Ceramic artists in the Mingei tradition (founded in the 1920s) played a key role in shaping the American taste for contemporary Japanese ceramics during the early postwar period. We are proud to present a work by the most famous of them, Hamada Shōji, a jaunty vase with his favorite cross motifs executed in poured glaze. In complete contrast to Hamada’s easy-going abstract style, a formal flower container by Shinkai Kanzan exemplifies the refinement of ceramics made in Kyoto, Japan’s ancient capital, with its high-relief, meticulous naturalistic molding of a sponge gourd and its dried interior.

Contemporary Japanese porcelain forms an important component of our spring show. We present mature masterpieces by two Living National Treasures, Nakajima Hiroshi and Tokuda Yasokichi III. Nakajima was admired for his beautiful celadon glazes while Tokuda was celebrated for his skillful repurposing of his family’s traditional style, abandoning pictorial motifs but using the same glaze colors to create gradated abstract patterning applied to perfectly wheel-thrown, glowing vessels. Takegoshi Jun, like Tokuda a scion of the Kutani tradition of porcelain decoration, paints lively, closely observed bird-and-flower designs on slab-built forms.

Finally, we are delighted to offer another group of outstanding works—including both vessels and pure sculptures—by Fukami Sueharu. Thomsen Gallery has maintained a close connection with Fukami for more than three decades and today he is more widely honored than ever, both in his own country and across the seas. His wheel-thrown or pressure-cast porcelain sculptures, finished in a luminous bluish-white glaze that originated in eleventh-century China, are admired in public collections around the world.

To learn more, click here.



Japanese Modern Masterpieces 1910-1950

March 14 – 22, 2024

We are pleased to present a collection of Japanese modern masterpieces from 1910 to 1950 in our gallery during Asia Week New York this year. The exhibition focuses on Japanese fine art from these decades, a time of great change for Japan and its arts. Superb works were created for the domestic market, in contrast to the export-oriented output during the prior Meiji era. Though most painters of the Taisho and early Showa eras typically remained focused on traditional themes, they often experimented with new materials and perspectives. They shifted from stylized depictions of nature to naturalistic botanical studies and many works show influence from the West.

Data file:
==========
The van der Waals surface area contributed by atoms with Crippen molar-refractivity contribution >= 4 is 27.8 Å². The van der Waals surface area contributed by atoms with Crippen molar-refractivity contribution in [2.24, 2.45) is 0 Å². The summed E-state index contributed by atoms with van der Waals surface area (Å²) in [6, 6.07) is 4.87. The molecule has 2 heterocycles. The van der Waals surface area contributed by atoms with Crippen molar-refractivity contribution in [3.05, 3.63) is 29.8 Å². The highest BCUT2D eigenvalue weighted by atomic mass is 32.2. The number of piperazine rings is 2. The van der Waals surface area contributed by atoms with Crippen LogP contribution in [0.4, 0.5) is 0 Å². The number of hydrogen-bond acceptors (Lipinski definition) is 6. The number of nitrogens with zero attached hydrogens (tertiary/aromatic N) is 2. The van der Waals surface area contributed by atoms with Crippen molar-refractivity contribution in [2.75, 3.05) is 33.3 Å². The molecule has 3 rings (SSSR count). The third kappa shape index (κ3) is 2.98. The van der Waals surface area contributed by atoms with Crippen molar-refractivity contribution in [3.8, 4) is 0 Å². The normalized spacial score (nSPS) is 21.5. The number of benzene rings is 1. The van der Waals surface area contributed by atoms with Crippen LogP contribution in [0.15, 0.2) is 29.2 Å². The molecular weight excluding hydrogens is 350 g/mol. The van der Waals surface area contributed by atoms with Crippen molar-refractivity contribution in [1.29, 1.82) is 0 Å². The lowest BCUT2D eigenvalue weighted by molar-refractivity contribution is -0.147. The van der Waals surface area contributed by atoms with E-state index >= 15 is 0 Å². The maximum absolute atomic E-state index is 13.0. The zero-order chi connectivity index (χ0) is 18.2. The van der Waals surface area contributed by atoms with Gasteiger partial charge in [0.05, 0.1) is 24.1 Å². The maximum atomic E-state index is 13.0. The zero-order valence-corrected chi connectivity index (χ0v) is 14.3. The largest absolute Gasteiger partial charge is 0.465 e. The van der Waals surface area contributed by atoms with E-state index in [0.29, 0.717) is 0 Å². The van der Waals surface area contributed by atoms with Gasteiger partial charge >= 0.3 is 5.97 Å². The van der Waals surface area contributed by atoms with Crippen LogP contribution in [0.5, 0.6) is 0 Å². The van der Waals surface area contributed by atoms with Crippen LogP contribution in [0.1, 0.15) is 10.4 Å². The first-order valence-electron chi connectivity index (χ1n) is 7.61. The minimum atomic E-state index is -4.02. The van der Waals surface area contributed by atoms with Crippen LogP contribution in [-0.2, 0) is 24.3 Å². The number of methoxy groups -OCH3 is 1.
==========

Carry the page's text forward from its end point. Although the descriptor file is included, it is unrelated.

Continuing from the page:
To learn more, click here


Thomsen gallery, located in a townhouse on the Upper East Side of Manhattan, offers important Japanese paintings and works of art to collectors and museums worldwide. The gallery specializes in Japanese screens and scrolls; in early Japanese tea ceramics from the medieval through the Edo periods; in masterpieces of ikebana bamboo baskets; and in gold lacquer objects. It further specializes in post-war ink art and Gutai art as well as contemporary art by select artists, such as the internationally renowned Japanese ceramic artist Sueharu Fukami, the paper artist Kyoko Ibe, and the lacquer artist Yoshio Okada.

The gallery is owned by Erik and Cornelia Thomsen, who live and work in New York. Erik has been a dealer in Japanese art since 1981; born to Danish parents and raised in Japan, he is fluent in Japanese and was the first foreigner to apprentice to an art dealer in Japan. They have three children, Julia, Anna, and Georg.